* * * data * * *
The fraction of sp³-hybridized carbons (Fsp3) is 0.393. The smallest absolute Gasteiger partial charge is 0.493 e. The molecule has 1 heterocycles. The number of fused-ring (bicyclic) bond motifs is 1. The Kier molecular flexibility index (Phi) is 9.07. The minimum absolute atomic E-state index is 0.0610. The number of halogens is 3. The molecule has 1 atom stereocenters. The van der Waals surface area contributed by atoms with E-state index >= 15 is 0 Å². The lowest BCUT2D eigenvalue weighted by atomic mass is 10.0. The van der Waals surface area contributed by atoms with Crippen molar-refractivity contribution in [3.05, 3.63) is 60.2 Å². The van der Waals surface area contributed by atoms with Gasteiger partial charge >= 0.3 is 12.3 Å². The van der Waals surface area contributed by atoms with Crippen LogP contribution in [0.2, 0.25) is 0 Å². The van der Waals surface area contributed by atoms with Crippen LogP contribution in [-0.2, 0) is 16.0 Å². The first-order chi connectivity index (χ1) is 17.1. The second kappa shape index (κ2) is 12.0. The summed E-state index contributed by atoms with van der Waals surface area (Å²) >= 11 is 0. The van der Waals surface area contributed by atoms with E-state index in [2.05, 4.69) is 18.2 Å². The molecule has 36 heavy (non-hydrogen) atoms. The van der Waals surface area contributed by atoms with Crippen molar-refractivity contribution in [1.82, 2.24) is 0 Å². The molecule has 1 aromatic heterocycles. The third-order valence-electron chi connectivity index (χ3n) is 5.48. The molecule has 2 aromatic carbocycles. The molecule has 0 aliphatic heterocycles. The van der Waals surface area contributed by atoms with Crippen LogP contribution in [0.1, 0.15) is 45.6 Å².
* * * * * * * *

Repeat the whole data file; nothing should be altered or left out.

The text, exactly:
The fraction of sp³-hybridized carbons (Fsp3) is 0.393. The smallest absolute Gasteiger partial charge is 0.493 e. The molecule has 1 heterocycles. The number of fused-ring (bicyclic) bond motifs is 1. The Kier molecular flexibility index (Phi) is 9.07. The minimum absolute atomic E-state index is 0.0610. The number of halogens is 3. The molecule has 1 atom stereocenters. The van der Waals surface area contributed by atoms with E-state index >= 15 is 0 Å². The lowest BCUT2D eigenvalue weighted by atomic mass is 10.0. The van der Waals surface area contributed by atoms with Crippen molar-refractivity contribution in [3.05, 3.63) is 60.2 Å². The van der Waals surface area contributed by atoms with Gasteiger partial charge >= 0.3 is 12.3 Å². The van der Waals surface area contributed by atoms with Crippen LogP contribution in [0.2, 0.25) is 0 Å². The van der Waals surface area contributed by atoms with Crippen LogP contribution in [-0.2, 0) is 16.0 Å². The first-order chi connectivity index (χ1) is 17.1. The second kappa shape index (κ2) is 12.0. The summed E-state index contributed by atoms with van der Waals surface area (Å²) >= 11 is 0. The van der Waals surface area contributed by atoms with E-state index in [2.05, 4.69) is 18.2 Å². The molecule has 36 heavy (non-hydrogen) atoms. The van der Waals surface area contributed by atoms with Crippen molar-refractivity contribution in [1.82, 2.24) is 0 Å². The molecule has 1 aromatic heterocycles. The third-order valence-electron chi connectivity index (χ3n) is 5.48. The molecule has 2 aromatic carbocycles. The molecule has 0 aliphatic heterocycles. The van der Waals surface area contributed by atoms with Crippen LogP contribution in [0.1, 0.15) is 45.6 Å².